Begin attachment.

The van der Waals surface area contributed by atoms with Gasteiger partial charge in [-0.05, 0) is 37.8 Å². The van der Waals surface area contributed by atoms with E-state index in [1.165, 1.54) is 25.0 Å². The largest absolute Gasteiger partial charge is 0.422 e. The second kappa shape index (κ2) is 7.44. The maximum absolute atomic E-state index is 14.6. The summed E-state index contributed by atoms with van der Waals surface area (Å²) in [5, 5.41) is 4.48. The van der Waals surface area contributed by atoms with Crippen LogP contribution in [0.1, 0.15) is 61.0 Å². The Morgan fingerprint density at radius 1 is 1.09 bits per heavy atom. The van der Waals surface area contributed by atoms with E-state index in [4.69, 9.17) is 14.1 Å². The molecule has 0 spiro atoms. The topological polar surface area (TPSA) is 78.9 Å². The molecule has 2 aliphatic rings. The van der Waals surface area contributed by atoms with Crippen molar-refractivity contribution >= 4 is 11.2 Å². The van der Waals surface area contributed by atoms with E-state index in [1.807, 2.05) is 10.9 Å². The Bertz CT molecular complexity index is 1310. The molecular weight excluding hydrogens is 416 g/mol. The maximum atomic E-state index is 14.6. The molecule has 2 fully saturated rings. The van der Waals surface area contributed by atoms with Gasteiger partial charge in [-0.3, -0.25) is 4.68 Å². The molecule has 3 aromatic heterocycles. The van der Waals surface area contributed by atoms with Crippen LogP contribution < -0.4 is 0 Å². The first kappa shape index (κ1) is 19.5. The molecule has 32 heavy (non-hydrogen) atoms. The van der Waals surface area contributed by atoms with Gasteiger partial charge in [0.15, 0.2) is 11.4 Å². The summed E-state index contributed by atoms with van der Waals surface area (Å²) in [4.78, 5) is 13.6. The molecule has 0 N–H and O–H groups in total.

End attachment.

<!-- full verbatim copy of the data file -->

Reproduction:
The van der Waals surface area contributed by atoms with Gasteiger partial charge in [-0.05, 0) is 37.8 Å². The van der Waals surface area contributed by atoms with E-state index in [1.165, 1.54) is 25.0 Å². The largest absolute Gasteiger partial charge is 0.422 e. The second kappa shape index (κ2) is 7.44. The maximum absolute atomic E-state index is 14.6. The summed E-state index contributed by atoms with van der Waals surface area (Å²) in [5, 5.41) is 4.48. The van der Waals surface area contributed by atoms with Crippen LogP contribution in [0.1, 0.15) is 61.0 Å². The Morgan fingerprint density at radius 1 is 1.09 bits per heavy atom. The van der Waals surface area contributed by atoms with E-state index in [4.69, 9.17) is 14.1 Å². The molecule has 0 spiro atoms. The topological polar surface area (TPSA) is 78.9 Å². The molecule has 2 aliphatic rings. The van der Waals surface area contributed by atoms with Crippen molar-refractivity contribution >= 4 is 11.2 Å². The van der Waals surface area contributed by atoms with E-state index in [1.807, 2.05) is 10.9 Å². The Bertz CT molecular complexity index is 1310. The molecular weight excluding hydrogens is 416 g/mol. The maximum atomic E-state index is 14.6. The molecule has 2 fully saturated rings. The van der Waals surface area contributed by atoms with Gasteiger partial charge in [-0.3, -0.25) is 4.68 Å². The molecule has 3 aromatic heterocycles. The van der Waals surface area contributed by atoms with Crippen LogP contribution < -0.4 is 0 Å². The first kappa shape index (κ1) is 19.5. The molecule has 32 heavy (non-hydrogen) atoms. The van der Waals surface area contributed by atoms with Gasteiger partial charge in [0.15, 0.2) is 11.4 Å². The summed E-state index contributed by atoms with van der Waals surface area (Å²) in [4.78, 5) is 13.6. The molecule has 0 N–H and O–H groups in total.